# 2D CFD analysis

SimWorks cannot perform pure 2D CFD analysis, however it is possible to run a quasi-2D simulation using an extruded 3D geometry and a specific set of boundary conditions on the outer domain.

Moreover, it is possible to use an outer domain smaller than the geometry itself to define an internal flow analysis, like in the images below.

## Setting up the 2D CFD analysis with an oversized geometry

In the following tutorial we will use our free CFD software SimWorks. Before starting this tutorial, we recommended to complete the base SimWorks tutorials and the SimWorks introduction as we will assume some familiarity with the software functionalities.

This is a simplified CFD model of an heat exchanger extruded in Y [1]. Only one half of the actual heat exchanger will be modelled and using a set of defined boundary conditions it will is possible to define a 2D simulation. Since the Y dimension of the heat exchanger is much bigger than the other two dimensions simulating, it in 3D would be computationally very expensive and as the flow in Y would be very uniform away from the borders, we can reduce the dimensionality with a quasi-2D approach:

The first step is to download SimWorks from the link below, which is completely free and unrestricted. You can follow the installation procedure described in our installation guide and you can also download the geometry file for this tutorial here.

## Create a new simulation

Simply follow the steps of one of the base tutorials to define a new simulation, select the geometry tubes.igs, select mm as Geometry unit and import the geometry.

Define an outer domain with dimensions 200 100 320 in the position 50 0 130. The Point in mesh will be in the position 0 0 100.

As you can see the geometry is sticking out of the actual outer domain box, this is intentional as we want to define a quasi-2D simulation. The geometrical region outside the outer domain will be automatically disregarded by the mesher:

## Define the boundary conditions

Define the following boundary conditions on the 6 faces of the box:

1. Symmetry on the mid plane → the CAD geometry is a section of half the heat exchanger so this constraint will reflect the geometry on this plane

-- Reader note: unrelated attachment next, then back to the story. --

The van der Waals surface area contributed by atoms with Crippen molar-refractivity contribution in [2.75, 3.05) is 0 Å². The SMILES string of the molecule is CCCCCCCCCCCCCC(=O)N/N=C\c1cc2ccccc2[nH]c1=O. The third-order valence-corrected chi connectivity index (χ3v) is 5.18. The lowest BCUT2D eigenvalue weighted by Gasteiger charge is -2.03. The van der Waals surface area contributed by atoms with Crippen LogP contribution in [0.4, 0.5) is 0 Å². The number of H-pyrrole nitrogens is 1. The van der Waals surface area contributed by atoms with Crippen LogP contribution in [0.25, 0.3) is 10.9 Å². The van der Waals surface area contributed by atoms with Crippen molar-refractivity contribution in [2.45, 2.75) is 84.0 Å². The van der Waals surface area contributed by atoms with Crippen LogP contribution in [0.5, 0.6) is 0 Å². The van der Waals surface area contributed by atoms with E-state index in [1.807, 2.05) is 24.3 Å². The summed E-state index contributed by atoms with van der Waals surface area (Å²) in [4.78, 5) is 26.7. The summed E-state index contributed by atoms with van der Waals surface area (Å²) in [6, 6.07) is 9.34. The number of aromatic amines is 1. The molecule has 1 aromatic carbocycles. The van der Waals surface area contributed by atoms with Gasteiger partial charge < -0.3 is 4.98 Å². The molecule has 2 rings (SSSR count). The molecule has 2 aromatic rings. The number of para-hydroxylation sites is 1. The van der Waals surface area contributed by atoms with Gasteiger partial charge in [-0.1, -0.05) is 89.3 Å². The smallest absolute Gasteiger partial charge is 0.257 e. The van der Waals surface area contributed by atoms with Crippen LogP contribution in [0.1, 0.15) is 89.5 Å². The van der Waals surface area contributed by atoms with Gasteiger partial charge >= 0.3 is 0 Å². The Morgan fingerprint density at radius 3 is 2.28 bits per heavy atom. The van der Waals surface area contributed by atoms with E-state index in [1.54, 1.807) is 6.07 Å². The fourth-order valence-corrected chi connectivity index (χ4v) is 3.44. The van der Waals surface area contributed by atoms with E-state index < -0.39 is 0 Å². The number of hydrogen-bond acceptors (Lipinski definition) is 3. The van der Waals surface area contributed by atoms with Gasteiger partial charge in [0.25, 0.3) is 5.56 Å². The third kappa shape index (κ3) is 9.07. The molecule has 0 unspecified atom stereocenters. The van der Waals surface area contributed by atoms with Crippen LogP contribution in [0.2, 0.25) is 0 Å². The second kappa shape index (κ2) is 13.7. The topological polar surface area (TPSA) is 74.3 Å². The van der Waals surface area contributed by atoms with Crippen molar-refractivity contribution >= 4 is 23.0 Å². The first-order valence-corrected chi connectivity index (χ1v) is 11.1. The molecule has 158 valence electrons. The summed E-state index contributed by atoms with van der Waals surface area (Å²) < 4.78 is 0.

2. Symmetry on both the lateral faces → since this is a small section of the actual pipe we will define a symmetry condition on both the sides to define a 2D simulation
3. Inlet velocity normal 5 m/s → inlet condition as in the reference image
4. Non-slip wall → since the radiator is placed in a physical tube this side is an actual wall
5. Pressure outlet 0 Pa → exit condition at the bottom of the radiator

## Run mesh and simulation

We strongly reccomend starting the free 14-day trial of the commercial version of SimWorks (it is free without the requirement for payment information and it is possible to extend it further for free) to be able to run the simulation on multiple cores and with unlimited postprocessing capabilities.

Define a mesh base size of 10mm and leave all the othe parameters as default, as usual this is only to quickly run a tutorial in real life you would want to run a much finer mesh.

Define 4 cores (8 if you have 8 physical cores) in the Setup section and run the mesh, finally load it in the Fields viewer (as done in previous tutorials just right click on the completed mesh and select Fields and then Load):

Run the simulation and visualise the results in the Fields viewer. As you can see from the 3D view the pressure field (p with ranges from -50Pa to +80Pa) is constant along Y meaning that we successfully simulated a 2D flow:

Now purely looking at he Y plane it is possible to see the flow separation at the top of the radiator corresponding to the top roof with a clear loss of flow velocity and a corresponding loss of pressure:

Try the free version of SimWorks or contact us to find out more